King Kong roars back to life at Universal Studios Hollywood — in 3-D
For more than 45 years, the defining experience for Universal Studios Hollywood has been the venerable tram tour through the production facilities and backlot. Now the ride is being brought to the 21st century by filmmaker Peter Jackson and the world’s most famous gorilla.
Beginning Thursday, the tram will take a detour that transports guests to Jackson’s version of Skull Island, where they will be attacked by dinosaurs and rescued by the three-story-tall silverback gorilla.
The new attraction, “King Kong 360 3-D,” replaces the original, which burned in a June 2008 fire that also destroyed several famous backlot sets.
Instead of reviving the 1986 attraction, which brought visitors to 1970s New York to face off with a 30-foot animatronic ape, Universal decided to revamp it based on Jackson’s 2005 remake of “King Kong.” The Academy Award-winning director of “The Lord of the Rings: The Return of the King” jumped at the chance to resurrect a character whose tragic end doesn’t lend itself to a sequel.
In the new ride, which was previewed to the media Tuesday, the tram drives into a darkened cave where Jackson appears on video monitors and instructs guests to put on their 3-D glasses. As the tram moves farther, guests are cocooned by jungle life on Skull Island, projected on two colossal curved movie screens, each 40 feet high and nearly 200 feet long. A system of plates beneath the trams rock and shake them, and bursts of air, scent and water add to the vivid sense of realism as King Kong defends tourists from a pack of T. Rex.
Jackson worked with Weta Digital Ltd., the New Zealand-based visual effects studio behind “Lord of the Rings” and “Avatar” that he co-founded, to create the immersive mini-story.
“It’s a modern hybrid of the movie technology we’ve been developing for shows like ‘Avatar’ — in that it’s 3-D and entirely digital but still naturalistic and photo-real — and combining that with the ride aspect,” said Matt Aitken, visual effects supervisor at Weta. “There’s the thrill of it and the fact that, you know, it’s quite a compressed canvas that we had to work on because of the running time. That was a particular challenge as we worked with Peter on the animation, so it told the story he wanted to tell but still worked within the constraints of the running and physical space that the work will be screened in.”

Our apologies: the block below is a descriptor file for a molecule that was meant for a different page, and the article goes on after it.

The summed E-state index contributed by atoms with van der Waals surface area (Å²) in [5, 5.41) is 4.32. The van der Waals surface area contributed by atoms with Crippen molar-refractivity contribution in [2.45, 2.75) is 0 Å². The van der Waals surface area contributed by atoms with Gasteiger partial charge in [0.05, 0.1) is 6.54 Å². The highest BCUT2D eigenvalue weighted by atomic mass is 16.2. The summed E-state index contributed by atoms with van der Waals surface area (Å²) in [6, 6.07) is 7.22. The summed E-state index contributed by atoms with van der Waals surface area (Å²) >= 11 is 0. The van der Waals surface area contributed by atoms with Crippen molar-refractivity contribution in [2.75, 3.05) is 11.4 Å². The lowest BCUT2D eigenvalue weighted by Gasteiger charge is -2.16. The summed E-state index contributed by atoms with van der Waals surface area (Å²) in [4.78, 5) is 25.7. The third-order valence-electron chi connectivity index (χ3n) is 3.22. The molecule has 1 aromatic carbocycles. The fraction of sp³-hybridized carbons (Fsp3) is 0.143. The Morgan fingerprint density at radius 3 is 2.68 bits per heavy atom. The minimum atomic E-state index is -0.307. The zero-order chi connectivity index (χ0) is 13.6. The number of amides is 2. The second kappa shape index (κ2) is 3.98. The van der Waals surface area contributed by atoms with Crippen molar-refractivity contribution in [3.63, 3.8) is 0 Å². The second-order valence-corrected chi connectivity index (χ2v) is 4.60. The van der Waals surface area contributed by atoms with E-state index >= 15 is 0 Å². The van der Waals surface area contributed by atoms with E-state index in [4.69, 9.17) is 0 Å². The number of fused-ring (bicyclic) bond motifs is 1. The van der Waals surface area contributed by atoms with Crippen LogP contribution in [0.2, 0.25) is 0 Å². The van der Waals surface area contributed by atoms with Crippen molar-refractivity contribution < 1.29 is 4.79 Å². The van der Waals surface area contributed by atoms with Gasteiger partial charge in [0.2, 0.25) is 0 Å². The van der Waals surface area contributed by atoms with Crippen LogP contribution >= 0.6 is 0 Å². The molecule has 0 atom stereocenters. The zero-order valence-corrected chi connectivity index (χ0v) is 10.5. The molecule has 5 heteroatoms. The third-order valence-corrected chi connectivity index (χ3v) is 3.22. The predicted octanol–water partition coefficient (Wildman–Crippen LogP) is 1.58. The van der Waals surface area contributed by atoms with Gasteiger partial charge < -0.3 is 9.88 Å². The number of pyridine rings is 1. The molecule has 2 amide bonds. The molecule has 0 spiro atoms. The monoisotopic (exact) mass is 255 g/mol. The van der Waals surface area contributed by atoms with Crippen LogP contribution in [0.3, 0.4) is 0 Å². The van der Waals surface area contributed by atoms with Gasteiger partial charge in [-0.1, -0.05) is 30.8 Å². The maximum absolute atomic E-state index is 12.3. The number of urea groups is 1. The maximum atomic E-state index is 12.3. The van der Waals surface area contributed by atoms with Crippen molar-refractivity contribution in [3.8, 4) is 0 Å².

The ride itself lasts about two-and-a-half minutes, during which the tram is hunted by a flock of velociraptors, attacked by a trio of T. Rex, lunged at by horse-sized spiders, hurtled off the edge of a cliff, and jumped on by Kong himself. Bursts of air and water coincide with swinging tails and dino-slobber. Kong roars not the banana breath of the old ride, but a staler, less inviting scent, somewhere between locker room and wet dog. In a fun bit of digital trickery, the back car appears to be torn off the tram.
“What we’ve done is used all the technology that we had at our disposal and some very highly tuned specifications to make the experience a very compelling one; we’re working with very high-resolution images so the images have an enormous amount of detail in them,” Aitken said. “We’re working at a very high frame range — 60 frames per second — so a lot of the [adverse things] associated with a typical movie experience at 24 frames per second — motion blur and flicker — those go completely out the window. The audience is getting delivered a huge amount of visual information at a very high rate.”
Much like “Avatar” and other spectacles that present 3-D film on an Imax screen, visitors may find themselves unsure where to look and wanting to spend more time in the virtual world that surrounds them. The plot relentlessly unfolds in every direction, making it easy to miss a key moment while distracted by some nearer thrill. There’s a lot to take in, and riders at the front will likely experience the story much differently than those at the back. The good news is you’ll want more. The bad news is you’ll wish it lasted longer.
Universal is billing the attraction as the world’s largest 3-D experience and hopes that Kong will bring a new face to the old tour.
“When the park first started in ’64, all there was was the tram ride; that was the whole experience,” said Eliot Sekuler, a vice president at Universal Studios. “You took a ride through the backlot of Universal, which until that time had been closed to the public.... So that was how it began. It’s our roots. Then Kong came along in the ‘80s, and it sort of changed things. It was the first big major investment they made in creating an attraction specifically for the guests to see. So when we lost it in June of 2008, it was always, ‘We gotta find some way of bringing it back.’ ”
Ron Meyer, president and chief operating officer for Universal Studios, said that the new ride is both evolution and revolution.
“It’s King Kong,” Meyer said. “It’s certainly in the spirit of the original, but it’s today’s version of it.”
Along with the new Wizarding World of Harry Potter, at Universal’s sister resort in Florida, Kong will likely be a trendsetter in fully immersive theme park attractions, Meyer said.
“How it would shape other people’s attractions, I’m not sure,” he said. “But certainly it’s going to influence us.”
Times staff writer Geoff Boucher contributed to this article.